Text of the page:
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Thread: Greasing Trailer Bearings - Ramlin Trailer

  1. #1
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    Default Greasing Trailer Bearings - Ramlin Trailer

    Just going to re-grease my trailer bearings but I have a couple of questions.

    I have a Ramlin dual axle trailer with greasable bearings through a grease nipple. From what I see there are only dust caps and then the grease nipple. Doesn't look like the bearing buddies I am used too. Just curious as to how many pumps of grease I should give them. With the bearing buddies I could give a bunch of shots of grease and no worries. So I guess the questions are:

    1. How many shots of grease and how often?
    2. Is it possible to over grease these types of bearings?
    3. Will the old grease just squish out if I give it many shots or will it just create pressure inside and cause problems with the bearings?

    Thanks
    2006 Air 216 Team Ed.

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    The bearing buddy has a spring to keep the grease at a "positive" pressure so water doesn't leak in.

    In either case, grease can come out the rear seal if it is not in great shape.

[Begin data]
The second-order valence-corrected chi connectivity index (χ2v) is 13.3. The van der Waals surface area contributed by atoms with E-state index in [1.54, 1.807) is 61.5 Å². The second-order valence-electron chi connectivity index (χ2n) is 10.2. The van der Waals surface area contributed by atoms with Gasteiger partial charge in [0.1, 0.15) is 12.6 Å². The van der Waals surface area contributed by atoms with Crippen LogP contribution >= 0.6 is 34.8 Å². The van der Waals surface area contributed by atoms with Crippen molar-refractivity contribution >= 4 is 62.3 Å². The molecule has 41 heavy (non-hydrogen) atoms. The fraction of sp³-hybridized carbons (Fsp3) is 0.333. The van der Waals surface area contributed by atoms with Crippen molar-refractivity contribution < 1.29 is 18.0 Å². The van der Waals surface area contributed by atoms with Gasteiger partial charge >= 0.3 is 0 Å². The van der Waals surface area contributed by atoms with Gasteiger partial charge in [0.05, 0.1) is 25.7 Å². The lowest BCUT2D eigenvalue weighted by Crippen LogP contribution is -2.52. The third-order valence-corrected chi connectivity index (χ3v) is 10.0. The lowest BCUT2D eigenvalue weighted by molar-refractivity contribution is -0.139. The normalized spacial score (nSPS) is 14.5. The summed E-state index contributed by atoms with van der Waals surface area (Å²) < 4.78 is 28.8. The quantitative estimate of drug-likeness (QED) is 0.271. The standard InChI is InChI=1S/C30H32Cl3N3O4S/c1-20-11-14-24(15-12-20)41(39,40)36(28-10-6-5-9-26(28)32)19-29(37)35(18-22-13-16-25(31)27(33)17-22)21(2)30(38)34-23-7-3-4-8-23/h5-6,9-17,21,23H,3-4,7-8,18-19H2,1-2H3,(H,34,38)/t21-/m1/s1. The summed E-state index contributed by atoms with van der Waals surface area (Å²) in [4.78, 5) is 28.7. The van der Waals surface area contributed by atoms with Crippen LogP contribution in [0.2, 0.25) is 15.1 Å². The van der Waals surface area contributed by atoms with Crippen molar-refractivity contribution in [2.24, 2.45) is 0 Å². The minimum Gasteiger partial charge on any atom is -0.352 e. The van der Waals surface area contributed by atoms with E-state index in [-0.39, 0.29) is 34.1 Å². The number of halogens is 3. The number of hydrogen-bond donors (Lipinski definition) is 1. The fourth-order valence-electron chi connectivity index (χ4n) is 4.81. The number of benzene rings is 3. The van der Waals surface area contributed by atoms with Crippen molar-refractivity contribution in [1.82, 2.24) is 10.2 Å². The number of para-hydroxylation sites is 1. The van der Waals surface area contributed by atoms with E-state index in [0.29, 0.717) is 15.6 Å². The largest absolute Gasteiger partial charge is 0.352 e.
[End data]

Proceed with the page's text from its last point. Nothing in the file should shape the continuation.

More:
In either case, extra grease "should" come out the front. (read line above again)

    For the non-buddy case, I jack up the wheel off the ground so i can spin it. Get a trash bag and a roll of paper towels. Have a helper rotate the tire as you pump the grease. If the bearings were packed by hand only, you can pump an entire tube into the hub. That is a good thing. What I do is alternate (yearly) grease colors. I use the red tacky and the green tacky. If red is in there, I change to green. Rotate the wheel and pump. As the old stuff comes out...keep cleaning it off with the paper towels. Have your trash can within arms length. You're going to trash an entire tube. Keep on until the new color grease comes out.